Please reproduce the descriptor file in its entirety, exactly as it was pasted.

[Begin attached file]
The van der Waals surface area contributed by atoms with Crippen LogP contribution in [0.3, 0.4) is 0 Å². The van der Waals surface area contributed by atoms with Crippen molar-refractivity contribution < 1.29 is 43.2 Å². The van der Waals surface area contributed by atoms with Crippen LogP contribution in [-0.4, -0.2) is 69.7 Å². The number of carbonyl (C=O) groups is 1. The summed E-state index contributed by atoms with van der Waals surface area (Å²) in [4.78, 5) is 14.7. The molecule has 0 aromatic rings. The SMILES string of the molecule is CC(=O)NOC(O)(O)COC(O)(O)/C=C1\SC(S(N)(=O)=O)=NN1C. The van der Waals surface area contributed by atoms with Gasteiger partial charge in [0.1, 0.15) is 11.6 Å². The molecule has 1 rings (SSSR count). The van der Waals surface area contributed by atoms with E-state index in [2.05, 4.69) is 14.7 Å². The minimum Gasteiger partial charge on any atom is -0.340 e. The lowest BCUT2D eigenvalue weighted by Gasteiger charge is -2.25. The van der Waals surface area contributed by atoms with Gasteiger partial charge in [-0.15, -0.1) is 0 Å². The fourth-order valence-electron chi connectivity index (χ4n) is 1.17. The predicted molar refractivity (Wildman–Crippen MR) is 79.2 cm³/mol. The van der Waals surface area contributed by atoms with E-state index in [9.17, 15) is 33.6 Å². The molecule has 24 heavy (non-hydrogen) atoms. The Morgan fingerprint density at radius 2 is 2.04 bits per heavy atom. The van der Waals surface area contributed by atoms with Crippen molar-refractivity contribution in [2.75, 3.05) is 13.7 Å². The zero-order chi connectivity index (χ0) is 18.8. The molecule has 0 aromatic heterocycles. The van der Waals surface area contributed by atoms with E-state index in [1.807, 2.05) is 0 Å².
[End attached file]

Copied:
The van der Waals surface area contributed by atoms with Crippen LogP contribution in [0.3, 0.4) is 0 Å². The van der Waals surface area contributed by atoms with Crippen molar-refractivity contribution < 1.29 is 43.2 Å². The van der Waals surface area contributed by atoms with Crippen LogP contribution in [-0.4, -0.2) is 69.7 Å². The number of carbonyl (C=O) groups is 1. The summed E-state index contributed by atoms with van der Waals surface area (Å²) in [4.78, 5) is 14.7. The molecule has 0 aromatic rings. The SMILES string of the molecule is CC(=O)NOC(O)(O)COC(O)(O)/C=C1\SC(S(N)(=O)=O)=NN1C. The van der Waals surface area contributed by atoms with Gasteiger partial charge in [0.1, 0.15) is 11.6 Å². The molecule has 1 rings (SSSR count). The van der Waals surface area contributed by atoms with E-state index in [2.05, 4.69) is 14.7 Å². The minimum Gasteiger partial charge on any atom is -0.340 e. The lowest BCUT2D eigenvalue weighted by Gasteiger charge is -2.25. The van der Waals surface area contributed by atoms with Gasteiger partial charge in [-0.15, -0.1) is 0 Å². The fourth-order valence-electron chi connectivity index (χ4n) is 1.17. The predicted molar refractivity (Wildman–Crippen MR) is 79.2 cm³/mol. The van der Waals surface area contributed by atoms with E-state index in [9.17, 15) is 33.6 Å². The molecule has 24 heavy (non-hydrogen) atoms. The Morgan fingerprint density at radius 2 is 2.04 bits per heavy atom. The van der Waals surface area contributed by atoms with Crippen molar-refractivity contribution in [2.75, 3.05) is 13.7 Å². The zero-order chi connectivity index (χ0) is 18.8. The molecule has 0 aromatic heterocycles. The van der Waals surface area contributed by atoms with E-state index in [1.807, 2.05) is 0 Å².